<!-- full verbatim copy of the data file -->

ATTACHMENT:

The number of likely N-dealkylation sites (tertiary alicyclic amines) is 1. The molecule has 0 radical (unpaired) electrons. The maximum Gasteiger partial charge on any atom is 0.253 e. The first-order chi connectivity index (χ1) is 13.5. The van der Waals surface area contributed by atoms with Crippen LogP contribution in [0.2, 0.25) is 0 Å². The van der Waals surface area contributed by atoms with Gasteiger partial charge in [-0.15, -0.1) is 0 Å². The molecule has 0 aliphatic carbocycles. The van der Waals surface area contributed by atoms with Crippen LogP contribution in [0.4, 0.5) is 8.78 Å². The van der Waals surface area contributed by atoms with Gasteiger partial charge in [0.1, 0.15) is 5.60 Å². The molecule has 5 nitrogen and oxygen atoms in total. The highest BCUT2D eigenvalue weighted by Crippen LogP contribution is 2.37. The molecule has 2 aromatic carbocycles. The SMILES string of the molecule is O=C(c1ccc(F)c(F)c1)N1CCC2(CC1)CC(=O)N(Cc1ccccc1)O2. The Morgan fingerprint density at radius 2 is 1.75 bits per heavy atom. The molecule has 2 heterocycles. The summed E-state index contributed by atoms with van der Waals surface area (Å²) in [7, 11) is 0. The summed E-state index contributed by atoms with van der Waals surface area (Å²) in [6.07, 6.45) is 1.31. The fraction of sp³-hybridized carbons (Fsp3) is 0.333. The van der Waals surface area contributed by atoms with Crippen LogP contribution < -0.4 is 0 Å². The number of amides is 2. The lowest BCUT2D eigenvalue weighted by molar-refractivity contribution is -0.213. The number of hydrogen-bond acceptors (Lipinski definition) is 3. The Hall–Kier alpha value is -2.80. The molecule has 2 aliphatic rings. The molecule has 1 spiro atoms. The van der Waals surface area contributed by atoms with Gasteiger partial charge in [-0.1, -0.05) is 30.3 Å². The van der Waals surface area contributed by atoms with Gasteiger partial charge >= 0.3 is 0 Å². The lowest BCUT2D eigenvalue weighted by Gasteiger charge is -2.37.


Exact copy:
The number of likely N-dealkylation sites (tertiary alicyclic amines) is 1. The molecule has 0 radical (unpaired) electrons. The maximum Gasteiger partial charge on any atom is 0.253 e. The first-order chi connectivity index (χ1) is 13.5. The van der Waals surface area contributed by atoms with Crippen LogP contribution in [0.2, 0.25) is 0 Å². The van der Waals surface area contributed by atoms with Gasteiger partial charge in [-0.15, -0.1) is 0 Å². The molecule has 0 aliphatic carbocycles. The van der Waals surface area contributed by atoms with Crippen LogP contribution in [0.4, 0.5) is 8.78 Å². The van der Waals surface area contributed by atoms with Gasteiger partial charge in [0.1, 0.15) is 5.60 Å². The molecule has 5 nitrogen and oxygen atoms in total. The highest BCUT2D eigenvalue weighted by Crippen LogP contribution is 2.37. The molecule has 2 aromatic carbocycles. The SMILES string of the molecule is O=C(c1ccc(F)c(F)c1)N1CCC2(CC1)CC(=O)N(Cc1ccccc1)O2. The Morgan fingerprint density at radius 2 is 1.75 bits per heavy atom. The molecule has 2 heterocycles. The summed E-state index contributed by atoms with van der Waals surface area (Å²) in [7, 11) is 0. The summed E-state index contributed by atoms with van der Waals surface area (Å²) in [6.07, 6.45) is 1.31. The fraction of sp³-hybridized carbons (Fsp3) is 0.333. The van der Waals surface area contributed by atoms with Crippen LogP contribution < -0.4 is 0 Å². The number of amides is 2. The lowest BCUT2D eigenvalue weighted by molar-refractivity contribution is -0.213. The number of hydrogen-bond acceptors (Lipinski definition) is 3. The Hall–Kier alpha value is -2.80. The molecule has 2 aliphatic rings. The molecule has 1 spiro atoms. The van der Waals surface area contributed by atoms with Gasteiger partial charge in [-0.1, -0.05) is 30.3 Å². The van der Waals surface area contributed by atoms with Gasteiger partial charge >= 0.3 is 0 Å². The lowest BCUT2D eigenvalue weighted by Gasteiger charge is -2.37.